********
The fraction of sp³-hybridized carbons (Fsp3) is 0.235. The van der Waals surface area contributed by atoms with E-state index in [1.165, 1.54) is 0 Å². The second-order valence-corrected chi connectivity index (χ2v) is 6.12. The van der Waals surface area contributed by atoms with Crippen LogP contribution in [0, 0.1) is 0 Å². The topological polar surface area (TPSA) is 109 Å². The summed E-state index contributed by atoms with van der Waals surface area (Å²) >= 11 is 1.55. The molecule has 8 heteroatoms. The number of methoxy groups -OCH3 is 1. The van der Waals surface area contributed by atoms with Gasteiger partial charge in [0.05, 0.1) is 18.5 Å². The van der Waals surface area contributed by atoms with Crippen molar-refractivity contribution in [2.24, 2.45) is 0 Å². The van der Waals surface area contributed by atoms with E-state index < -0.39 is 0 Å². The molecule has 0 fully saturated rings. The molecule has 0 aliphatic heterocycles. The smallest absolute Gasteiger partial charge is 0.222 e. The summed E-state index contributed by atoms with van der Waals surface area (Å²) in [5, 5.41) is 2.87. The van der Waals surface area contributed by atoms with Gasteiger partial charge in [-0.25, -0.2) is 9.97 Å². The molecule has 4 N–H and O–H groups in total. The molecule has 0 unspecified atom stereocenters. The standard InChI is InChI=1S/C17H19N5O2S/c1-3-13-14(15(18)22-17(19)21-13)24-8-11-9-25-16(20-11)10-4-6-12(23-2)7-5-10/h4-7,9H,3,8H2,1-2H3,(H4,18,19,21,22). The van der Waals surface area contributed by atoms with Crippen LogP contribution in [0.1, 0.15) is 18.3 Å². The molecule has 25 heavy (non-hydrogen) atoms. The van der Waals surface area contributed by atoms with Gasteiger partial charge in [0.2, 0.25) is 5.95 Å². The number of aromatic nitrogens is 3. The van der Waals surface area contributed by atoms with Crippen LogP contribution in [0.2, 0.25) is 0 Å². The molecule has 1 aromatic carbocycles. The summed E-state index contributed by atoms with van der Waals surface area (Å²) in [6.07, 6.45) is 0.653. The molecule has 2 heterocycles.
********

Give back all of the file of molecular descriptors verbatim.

The fraction of sp³-hybridized carbons (Fsp3) is 0.235. The van der Waals surface area contributed by atoms with E-state index in [1.165, 1.54) is 0 Å². The second-order valence-corrected chi connectivity index (χ2v) is 6.12. The van der Waals surface area contributed by atoms with Crippen LogP contribution in [0, 0.1) is 0 Å². The topological polar surface area (TPSA) is 109 Å². The summed E-state index contributed by atoms with van der Waals surface area (Å²) >= 11 is 1.55. The molecule has 8 heteroatoms. The number of methoxy groups -OCH3 is 1. The van der Waals surface area contributed by atoms with Gasteiger partial charge in [0.05, 0.1) is 18.5 Å². The van der Waals surface area contributed by atoms with Crippen molar-refractivity contribution in [2.24, 2.45) is 0 Å². The van der Waals surface area contributed by atoms with E-state index < -0.39 is 0 Å². The molecule has 0 fully saturated rings. The molecule has 0 aliphatic heterocycles. The smallest absolute Gasteiger partial charge is 0.222 e. The summed E-state index contributed by atoms with van der Waals surface area (Å²) in [5, 5.41) is 2.87. The van der Waals surface area contributed by atoms with Gasteiger partial charge in [-0.25, -0.2) is 9.97 Å². The molecule has 4 N–H and O–H groups in total. The molecule has 0 unspecified atom stereocenters. The standard InChI is InChI=1S/C17H19N5O2S/c1-3-13-14(15(18)22-17(19)21-13)24-8-11-9-25-16(20-11)10-4-6-12(23-2)7-5-10/h4-7,9H,3,8H2,1-2H3,(H4,18,19,21,22). The van der Waals surface area contributed by atoms with Crippen LogP contribution in [0.1, 0.15) is 18.3 Å². The molecule has 25 heavy (non-hydrogen) atoms. The van der Waals surface area contributed by atoms with Gasteiger partial charge in [0.2, 0.25) is 5.95 Å². The number of aromatic nitrogens is 3. The van der Waals surface area contributed by atoms with Crippen LogP contribution in [0.2, 0.25) is 0 Å². The molecule has 1 aromatic carbocycles. The summed E-state index contributed by atoms with van der Waals surface area (Å²) in [6.07, 6.45) is 0.653. The molecule has 2 heterocycles.